Maryellen P. Mullin, LMFT
"We never go anywhere, I don't feel special."
"What's wrong with us, we used to have so much fun."
"We don't know how to get along."
"We can make time for ourselves later, work and the kids are all I can manage."
Sound familiar? As a Certified Gottman Therapist for couples, I hear this on a weekly basis. Does your relationship seem like it is in a rut? Would you like to learn how to uplift each other, together? Join us at our monthly workshop (register here), and read on for tips to improve your relationship.
1. Talk to your partner about how you feel about the rut. Try to avoid blame, and focus on how you feel and a positive need. For example, instead of saying, "You don't take me out anymore." Say instead, "I miss having time with you alone, and feel lonely. I need a date night, how can we make that happen?"
2. Respond to any "bid" your partner makes. If you are in a rut, and your partner is trying to express this, be responsive! Even if you hear a criticism, such as, "We don't go out," be curious! Ask your partner how they feel and what they need. Then, respond with an idea of how to connect.
3. Plan for regular time to connect to get out of the rut and stay out of it! Weekly dates, walks or time just for the two of you, makes space to maintain an emotional and physical connection with each other. Like a bank account, you have an emotional bank account with your partner. Making frequent "deposits" keeps a high balance, to counter those challenges life and relationships may present.
4. Partners can fall into ruts by mistake, usually by circumstances or obligations, and a lack of understanding of why and how to prioritize regular times to connect. Partners who parent, often prioritize children's needs. But, if a relationship is not nurtured between a couple, then there is no "nest" for the child. Plan for time to connect as a couple instead of relying on spontaneous opportunities. Couples who make it long-term, have habits to keep intimacy alive, by taking time together daily and weekly.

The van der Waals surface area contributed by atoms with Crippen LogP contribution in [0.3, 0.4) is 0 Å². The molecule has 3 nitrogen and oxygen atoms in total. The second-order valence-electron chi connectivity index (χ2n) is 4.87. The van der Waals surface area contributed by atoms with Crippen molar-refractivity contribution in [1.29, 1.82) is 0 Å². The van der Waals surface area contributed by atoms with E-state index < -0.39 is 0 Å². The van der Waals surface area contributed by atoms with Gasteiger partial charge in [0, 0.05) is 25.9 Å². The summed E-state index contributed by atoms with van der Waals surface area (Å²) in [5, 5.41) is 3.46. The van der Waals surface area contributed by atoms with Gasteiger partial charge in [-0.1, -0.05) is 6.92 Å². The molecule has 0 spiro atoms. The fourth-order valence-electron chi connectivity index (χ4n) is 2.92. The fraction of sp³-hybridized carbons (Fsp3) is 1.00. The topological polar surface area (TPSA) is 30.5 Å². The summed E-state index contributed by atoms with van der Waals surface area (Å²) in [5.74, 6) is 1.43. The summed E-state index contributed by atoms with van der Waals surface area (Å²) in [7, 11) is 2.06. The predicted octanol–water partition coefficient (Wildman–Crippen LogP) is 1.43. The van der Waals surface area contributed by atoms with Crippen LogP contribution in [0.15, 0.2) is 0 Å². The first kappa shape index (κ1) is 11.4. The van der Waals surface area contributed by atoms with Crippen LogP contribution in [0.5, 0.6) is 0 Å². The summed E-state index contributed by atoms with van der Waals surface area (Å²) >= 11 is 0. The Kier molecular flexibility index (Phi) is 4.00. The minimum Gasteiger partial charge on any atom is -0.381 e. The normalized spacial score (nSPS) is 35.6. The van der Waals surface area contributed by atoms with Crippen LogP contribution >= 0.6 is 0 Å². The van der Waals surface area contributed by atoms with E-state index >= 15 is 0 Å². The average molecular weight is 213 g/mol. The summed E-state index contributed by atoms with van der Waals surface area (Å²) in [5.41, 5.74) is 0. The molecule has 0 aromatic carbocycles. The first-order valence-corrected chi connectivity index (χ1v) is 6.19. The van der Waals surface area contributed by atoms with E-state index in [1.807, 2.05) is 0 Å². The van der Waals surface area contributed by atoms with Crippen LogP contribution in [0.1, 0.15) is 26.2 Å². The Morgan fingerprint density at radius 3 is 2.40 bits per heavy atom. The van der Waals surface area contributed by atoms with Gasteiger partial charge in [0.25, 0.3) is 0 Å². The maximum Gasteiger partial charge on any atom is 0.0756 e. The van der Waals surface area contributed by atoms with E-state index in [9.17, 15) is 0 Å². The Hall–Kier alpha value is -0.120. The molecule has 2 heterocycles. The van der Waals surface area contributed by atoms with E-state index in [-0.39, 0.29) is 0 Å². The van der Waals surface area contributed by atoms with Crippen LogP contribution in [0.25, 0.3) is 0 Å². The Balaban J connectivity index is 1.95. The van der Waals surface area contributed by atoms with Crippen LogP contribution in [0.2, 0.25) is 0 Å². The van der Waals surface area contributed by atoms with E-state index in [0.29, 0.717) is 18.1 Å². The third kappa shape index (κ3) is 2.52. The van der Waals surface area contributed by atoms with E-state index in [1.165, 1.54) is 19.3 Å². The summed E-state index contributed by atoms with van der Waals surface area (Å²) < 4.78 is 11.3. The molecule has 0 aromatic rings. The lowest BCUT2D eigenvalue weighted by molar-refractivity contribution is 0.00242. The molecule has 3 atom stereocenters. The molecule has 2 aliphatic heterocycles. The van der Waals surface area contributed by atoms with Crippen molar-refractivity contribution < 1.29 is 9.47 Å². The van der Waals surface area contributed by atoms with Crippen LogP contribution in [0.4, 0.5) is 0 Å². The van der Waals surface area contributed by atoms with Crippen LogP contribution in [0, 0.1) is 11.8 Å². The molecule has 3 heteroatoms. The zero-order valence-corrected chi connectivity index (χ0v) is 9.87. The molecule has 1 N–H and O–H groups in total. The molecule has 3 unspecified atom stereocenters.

5. Keep moving forward through the rut. Meaning, you may be facing something as a couple that will take time to recover from or get through. Talk about it. Plan small ways to connect, and be supportive with mottos you create with each other, such as "even though it is hard right now, we'll get through it together." Be a team. Getting through a rut together is a lot easier than trying to pull you both out on your own.
6. Give appreciation to each other, on a regular basis! It's important to take a few minutes daily or weekly, and be intentional about the small things to express gratitude. Make sure you say how it makes you feel. For example, "I appreciate you taking out the trash, it made me feel supported." Or, "I appreciate you texted me during my crazy day; it made me feel loved." Appreciations minimize contempt and resentment, increasing feelings of love for each other.
7. Check in with a couples therapist. If if you cannot think your way out of a rut alone or together, get some help! A couples therapist can teach you ways to connect, compromise and bounce back, together. Expect homework. You two need to make the effort outside of counseling; showing up to the appointment is only part of the work. Ask for ways to connect in-between appointments or read articles like this, and try out strategies
Remember, while ruts are normal, getting out of them takes some effort, but is worth it! - Maryellen P. Mullin, LMFT
Join our monthly ONLINE couples skills workshop, 75 minutes, once a month, make it a date! (register here).